Protest Chaplains are “imams, ministers, pastors, priests, rabbis, friars, sisters, monks, as well as non-ordained, from all traditions, or none, supporting Occupy Chicago as chaplains/spiritual presence.” 

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DRONE WATCH: Educating About Drones

Brian Terrell, co-founder of Voices for Creative Nonviolence, will begin a six-month prison sentence the end of November after being arrested for trespassing while protesting drones at Whiteman Air Force Base in Missouri. The Columbia Missouri Daily Tribune reports that he is using his remaining time to educate about the use of drones.

Last week Terrell spoke to students at the University of Missouri: 

“Terrell told students the program at face value seems like a "no-brainer" because it keeps American troops out of harm's way. But he also challenged them to consider how the United States would respond if other countries were firing missiles into America from a video game console overseas. "If someone else was doing this to us, we would try to bring them to justice," he said.”

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Amid Israel-Hamas Violence, Reconciliation Between Palestinian Christians and Messianic Jews Continues

Christianity Today reports:

As violence flares anew between Hamas and Israel, which is preparing for a ground invasion of Gaza in response to Hamas rocket attacks reaching as far as Tel Aviv, CT checked in with Jerusalem-based reconciliation ministry Musalaha for an update on reconciliation efforts between Palestinian Christians and Messianic Jews.

In 2009, CT reported how three weeks of Israel-Hamas fighting—which killed 1,400 Palestinians and 13 Israelis—left Gaza's beleaguered Christians beginning 2009 in their worst situation since the 1967 Arab-Israeli War. However, reconciliation work between Palestinian Christians and Messianic Jews continued.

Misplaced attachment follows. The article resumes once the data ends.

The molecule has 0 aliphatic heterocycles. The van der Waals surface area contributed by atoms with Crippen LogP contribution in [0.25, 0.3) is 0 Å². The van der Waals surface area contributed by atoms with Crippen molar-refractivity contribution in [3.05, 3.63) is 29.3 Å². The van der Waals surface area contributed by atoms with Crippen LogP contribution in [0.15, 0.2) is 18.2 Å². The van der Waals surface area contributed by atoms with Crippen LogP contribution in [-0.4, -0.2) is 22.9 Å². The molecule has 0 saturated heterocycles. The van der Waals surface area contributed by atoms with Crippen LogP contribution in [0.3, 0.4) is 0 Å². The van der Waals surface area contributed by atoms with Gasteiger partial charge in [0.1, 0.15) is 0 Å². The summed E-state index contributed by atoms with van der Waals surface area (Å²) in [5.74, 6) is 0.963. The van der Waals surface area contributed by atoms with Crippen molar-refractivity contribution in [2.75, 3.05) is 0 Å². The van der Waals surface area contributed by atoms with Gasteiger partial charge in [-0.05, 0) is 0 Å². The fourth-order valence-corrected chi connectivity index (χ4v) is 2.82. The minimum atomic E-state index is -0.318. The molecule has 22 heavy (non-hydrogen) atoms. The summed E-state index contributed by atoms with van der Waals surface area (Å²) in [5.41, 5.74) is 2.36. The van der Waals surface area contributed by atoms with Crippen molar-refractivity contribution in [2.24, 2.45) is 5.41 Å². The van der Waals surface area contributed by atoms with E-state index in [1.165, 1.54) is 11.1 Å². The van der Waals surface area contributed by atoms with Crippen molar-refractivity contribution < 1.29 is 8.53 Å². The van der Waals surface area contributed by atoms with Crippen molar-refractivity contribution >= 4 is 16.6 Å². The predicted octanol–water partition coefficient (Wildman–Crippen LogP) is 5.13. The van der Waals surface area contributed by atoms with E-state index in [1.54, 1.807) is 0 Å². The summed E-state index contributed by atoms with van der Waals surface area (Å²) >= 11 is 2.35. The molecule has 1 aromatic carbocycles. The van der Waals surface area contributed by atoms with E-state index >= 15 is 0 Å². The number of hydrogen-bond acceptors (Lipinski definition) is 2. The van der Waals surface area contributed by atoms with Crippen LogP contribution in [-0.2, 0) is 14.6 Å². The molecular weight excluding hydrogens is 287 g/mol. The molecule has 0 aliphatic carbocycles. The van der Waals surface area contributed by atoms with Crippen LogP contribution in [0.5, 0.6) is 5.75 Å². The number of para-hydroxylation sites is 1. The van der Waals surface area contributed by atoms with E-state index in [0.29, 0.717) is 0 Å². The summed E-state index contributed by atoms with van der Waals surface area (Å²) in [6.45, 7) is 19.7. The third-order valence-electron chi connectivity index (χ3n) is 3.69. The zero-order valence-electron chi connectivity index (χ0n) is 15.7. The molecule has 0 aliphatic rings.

Read more here.

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DRONE WATCH: Kill Less and Spy More

Noah Shachtman points out in Wired’s Danger Room that since 9/11, U.S. intelligence agencies have had counter-terrorism as their primary focus, including hundreds of drone strikes. Then he notes two former heads of the CIA who are urging a return to intelligence-gathering.

“We have been tremendously focused on counterterrorism for the last 11 years [since 9/11]. How do you now begin to make sure that you cover other necessary things without making the country less safe?” asks former CIA director and retired Gen. Michael Hayden.

“Nearly every major international security concern facing Petraeus’ successors is, in essence, a question of intelligence: What is Iran’s nuclear capability, really? Which way will the Syrian civil war go? Why is China building up its Navy so fast? What the hell is Kim Jong-Un up to? “Those are things that you’re not going to learn through diplomacy or through press reporting. And that takes you to intelligence,” notes John E. McLaughlin, the CIA’s former acting director.” 

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BREAKING: Israel Attack Kills Hamas Military Chief

There are multiple news reports that an Israeli air strike has killed senior Hamas military commander Ahmed al-Jabari in Gaza City. The Associated Press is reporting that “The Israeli military says its assassination of the Hamas military commander marks the beginning of an operation against Gaza militants.” 

Al Jazeera adds that Palestinian security sources reported a total of four air strikes across Gaza late Wednesday afternoon. A BBC reporter in Gaza City says the sound of gunfire echoed through the streets after the air strike. This follows several days of cross border attacks by Hamas on Israel and Israeli retaliation.

Haaretz is running a live blog, and on Twitter #Gaza, there are live reports of continued shooting and explosions from further air strikes.

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DRONE WATCH: Pakistan Developing Drones

As it continues to condemn U.S. drone attacks, it appears that Pakistan is close to manufacturing its own drones. The Guardian reports that at a major arms fair held in Karachi last week, a senior Pakistani defense official briefed allies on their progress.